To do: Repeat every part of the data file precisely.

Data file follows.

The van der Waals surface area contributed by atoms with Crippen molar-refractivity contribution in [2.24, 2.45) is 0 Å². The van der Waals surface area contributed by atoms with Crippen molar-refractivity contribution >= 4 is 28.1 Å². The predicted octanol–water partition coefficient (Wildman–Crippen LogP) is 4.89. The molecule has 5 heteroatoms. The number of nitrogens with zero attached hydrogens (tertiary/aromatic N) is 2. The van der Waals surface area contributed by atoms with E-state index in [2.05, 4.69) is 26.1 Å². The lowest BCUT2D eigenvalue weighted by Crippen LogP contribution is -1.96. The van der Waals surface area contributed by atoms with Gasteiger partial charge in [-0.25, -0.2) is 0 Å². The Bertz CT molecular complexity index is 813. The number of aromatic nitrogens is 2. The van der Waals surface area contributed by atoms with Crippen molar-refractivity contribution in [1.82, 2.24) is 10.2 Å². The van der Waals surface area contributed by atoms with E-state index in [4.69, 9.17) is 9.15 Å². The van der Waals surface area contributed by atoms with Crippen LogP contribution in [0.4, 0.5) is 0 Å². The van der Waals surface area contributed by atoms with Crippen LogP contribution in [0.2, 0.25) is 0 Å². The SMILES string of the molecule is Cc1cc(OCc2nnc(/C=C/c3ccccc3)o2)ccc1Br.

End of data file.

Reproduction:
The van der Waals surface area contributed by atoms with Crippen molar-refractivity contribution in [2.24, 2.45) is 0 Å². The van der Waals surface area contributed by atoms with Crippen molar-refractivity contribution >= 4 is 28.1 Å². The predicted octanol–water partition coefficient (Wildman–Crippen LogP) is 4.89. The molecule has 5 heteroatoms. The number of nitrogens with zero attached hydrogens (tertiary/aromatic N) is 2. The van der Waals surface area contributed by atoms with E-state index in [2.05, 4.69) is 26.1 Å². The lowest BCUT2D eigenvalue weighted by Crippen LogP contribution is -1.96. The van der Waals surface area contributed by atoms with Gasteiger partial charge in [-0.25, -0.2) is 0 Å². The Bertz CT molecular complexity index is 813. The number of aromatic nitrogens is 2. The van der Waals surface area contributed by atoms with Crippen molar-refractivity contribution in [1.82, 2.24) is 10.2 Å². The van der Waals surface area contributed by atoms with E-state index in [4.69, 9.17) is 9.15 Å². The van der Waals surface area contributed by atoms with Crippen LogP contribution in [0.4, 0.5) is 0 Å². The van der Waals surface area contributed by atoms with Crippen LogP contribution in [0.2, 0.25) is 0 Å². The SMILES string of the molecule is Cc1cc(OCc2nnc(/C=C/c3ccccc3)o2)ccc1Br.